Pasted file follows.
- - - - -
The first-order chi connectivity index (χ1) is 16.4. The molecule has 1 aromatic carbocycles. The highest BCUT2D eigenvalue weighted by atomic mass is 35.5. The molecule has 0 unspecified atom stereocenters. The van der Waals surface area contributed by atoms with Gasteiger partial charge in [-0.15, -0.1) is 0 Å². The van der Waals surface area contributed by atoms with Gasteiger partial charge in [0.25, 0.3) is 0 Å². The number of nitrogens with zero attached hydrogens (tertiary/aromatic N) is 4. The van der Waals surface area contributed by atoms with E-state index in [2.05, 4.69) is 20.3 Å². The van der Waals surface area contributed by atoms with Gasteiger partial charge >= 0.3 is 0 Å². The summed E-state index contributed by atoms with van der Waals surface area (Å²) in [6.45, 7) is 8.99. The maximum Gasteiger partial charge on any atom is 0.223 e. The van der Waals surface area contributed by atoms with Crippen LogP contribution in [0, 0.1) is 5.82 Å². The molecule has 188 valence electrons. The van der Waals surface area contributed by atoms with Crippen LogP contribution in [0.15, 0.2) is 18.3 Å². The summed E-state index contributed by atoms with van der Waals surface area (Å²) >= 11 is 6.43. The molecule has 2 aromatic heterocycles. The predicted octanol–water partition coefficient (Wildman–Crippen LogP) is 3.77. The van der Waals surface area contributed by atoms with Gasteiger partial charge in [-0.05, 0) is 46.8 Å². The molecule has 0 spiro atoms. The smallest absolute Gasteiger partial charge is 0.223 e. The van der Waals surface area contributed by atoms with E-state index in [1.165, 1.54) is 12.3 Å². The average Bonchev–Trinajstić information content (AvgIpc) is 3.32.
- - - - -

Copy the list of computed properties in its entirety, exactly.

The first-order chi connectivity index (χ1) is 16.4. The molecule has 1 aromatic carbocycles. The highest BCUT2D eigenvalue weighted by atomic mass is 35.5. The molecule has 0 unspecified atom stereocenters. The van der Waals surface area contributed by atoms with Gasteiger partial charge in [-0.15, -0.1) is 0 Å². The van der Waals surface area contributed by atoms with Gasteiger partial charge in [0.25, 0.3) is 0 Å². The number of nitrogens with zero attached hydrogens (tertiary/aromatic N) is 4. The van der Waals surface area contributed by atoms with E-state index in [2.05, 4.69) is 20.3 Å². The van der Waals surface area contributed by atoms with Gasteiger partial charge >= 0.3 is 0 Å². The summed E-state index contributed by atoms with van der Waals surface area (Å²) in [6.45, 7) is 8.99. The maximum Gasteiger partial charge on any atom is 0.223 e. The van der Waals surface area contributed by atoms with Crippen LogP contribution in [0, 0.1) is 5.82 Å². The molecule has 188 valence electrons. The van der Waals surface area contributed by atoms with Crippen LogP contribution in [0.15, 0.2) is 18.3 Å². The summed E-state index contributed by atoms with van der Waals surface area (Å²) >= 11 is 6.43. The molecule has 2 aromatic heterocycles. The predicted octanol–water partition coefficient (Wildman–Crippen LogP) is 3.77. The van der Waals surface area contributed by atoms with Gasteiger partial charge in [-0.05, 0) is 46.8 Å². The molecule has 0 spiro atoms. The smallest absolute Gasteiger partial charge is 0.223 e. The van der Waals surface area contributed by atoms with E-state index in [1.165, 1.54) is 12.3 Å². The average Bonchev–Trinajstić information content (AvgIpc) is 3.32.